Stalkers Use GPS to Track Victims
Connie Adams found it impossible to escape her ex-boyfriend.
He would follow her as she drove to work or ran errands. He would inexplicably pull up next to her at stoplights and once tried to run her off the highway, authorities said.
When he showed up at a bar she was visiting for the first time, on a date, Adams began to suspect Paul Seidler wasn't operating on instinct alone.
He wasn't. Seidler had installed a satellite tracking device in Adams' car, according to police in Kenosha, Wisconsin, 30 miles south of Milwaukee.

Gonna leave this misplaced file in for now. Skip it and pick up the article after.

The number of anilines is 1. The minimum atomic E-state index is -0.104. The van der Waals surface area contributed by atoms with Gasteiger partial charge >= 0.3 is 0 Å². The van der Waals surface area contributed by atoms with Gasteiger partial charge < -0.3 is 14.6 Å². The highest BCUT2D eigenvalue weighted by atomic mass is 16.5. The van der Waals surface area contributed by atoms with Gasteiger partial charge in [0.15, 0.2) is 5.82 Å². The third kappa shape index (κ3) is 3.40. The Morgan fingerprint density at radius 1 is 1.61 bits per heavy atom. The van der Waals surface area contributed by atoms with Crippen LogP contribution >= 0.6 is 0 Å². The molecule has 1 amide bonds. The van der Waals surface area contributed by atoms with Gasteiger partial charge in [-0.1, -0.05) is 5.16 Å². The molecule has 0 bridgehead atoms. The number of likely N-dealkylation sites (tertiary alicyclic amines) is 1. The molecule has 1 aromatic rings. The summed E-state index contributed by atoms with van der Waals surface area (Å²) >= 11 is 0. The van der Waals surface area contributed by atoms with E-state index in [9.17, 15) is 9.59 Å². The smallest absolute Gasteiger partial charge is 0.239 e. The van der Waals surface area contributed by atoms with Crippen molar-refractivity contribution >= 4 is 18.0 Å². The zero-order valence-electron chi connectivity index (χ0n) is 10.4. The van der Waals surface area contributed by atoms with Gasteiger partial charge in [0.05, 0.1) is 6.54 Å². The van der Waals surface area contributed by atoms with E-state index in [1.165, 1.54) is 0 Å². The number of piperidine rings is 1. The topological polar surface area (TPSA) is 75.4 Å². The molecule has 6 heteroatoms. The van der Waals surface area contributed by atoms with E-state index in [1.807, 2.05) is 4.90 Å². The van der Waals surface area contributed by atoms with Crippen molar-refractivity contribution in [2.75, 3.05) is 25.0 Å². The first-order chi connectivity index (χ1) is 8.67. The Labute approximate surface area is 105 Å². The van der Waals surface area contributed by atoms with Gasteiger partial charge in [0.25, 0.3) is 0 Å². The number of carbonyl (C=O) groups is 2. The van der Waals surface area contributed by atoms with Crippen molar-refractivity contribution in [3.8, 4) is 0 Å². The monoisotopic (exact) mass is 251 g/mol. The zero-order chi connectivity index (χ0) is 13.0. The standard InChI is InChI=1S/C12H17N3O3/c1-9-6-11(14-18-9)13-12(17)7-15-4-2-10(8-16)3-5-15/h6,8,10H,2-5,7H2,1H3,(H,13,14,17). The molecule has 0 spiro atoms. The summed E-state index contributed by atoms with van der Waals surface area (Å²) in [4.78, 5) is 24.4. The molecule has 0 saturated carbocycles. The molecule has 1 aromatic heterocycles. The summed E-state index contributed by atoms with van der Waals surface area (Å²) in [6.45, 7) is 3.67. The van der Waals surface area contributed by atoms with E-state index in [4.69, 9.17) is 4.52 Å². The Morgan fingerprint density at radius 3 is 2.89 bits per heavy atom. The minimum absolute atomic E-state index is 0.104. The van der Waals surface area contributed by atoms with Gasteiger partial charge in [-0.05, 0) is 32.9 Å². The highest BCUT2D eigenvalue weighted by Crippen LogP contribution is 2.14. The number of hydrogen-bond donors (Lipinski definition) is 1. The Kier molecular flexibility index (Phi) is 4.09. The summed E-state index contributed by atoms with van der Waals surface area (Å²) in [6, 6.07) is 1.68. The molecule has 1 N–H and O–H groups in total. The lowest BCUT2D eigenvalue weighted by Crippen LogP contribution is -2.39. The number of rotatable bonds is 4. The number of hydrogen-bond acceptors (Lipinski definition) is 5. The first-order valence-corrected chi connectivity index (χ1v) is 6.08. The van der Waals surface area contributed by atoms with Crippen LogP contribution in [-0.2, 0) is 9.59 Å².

"He told me no matter where I went or what I did, he would know where I was," Adams testified at a recent court hearing.
Police say Adams' case and several others across the country herald an incipient danger: high-tech stalking.
Just as the global satellite positioning system can help save lives, so can its abuse endanger them, advocates of stalking victims say.
"As technology advances, it's going to be almost impossible for victims to flee and get to safety," said Cindy Southworth, director of technology at the National Network to End Domestic Violence in Washington.
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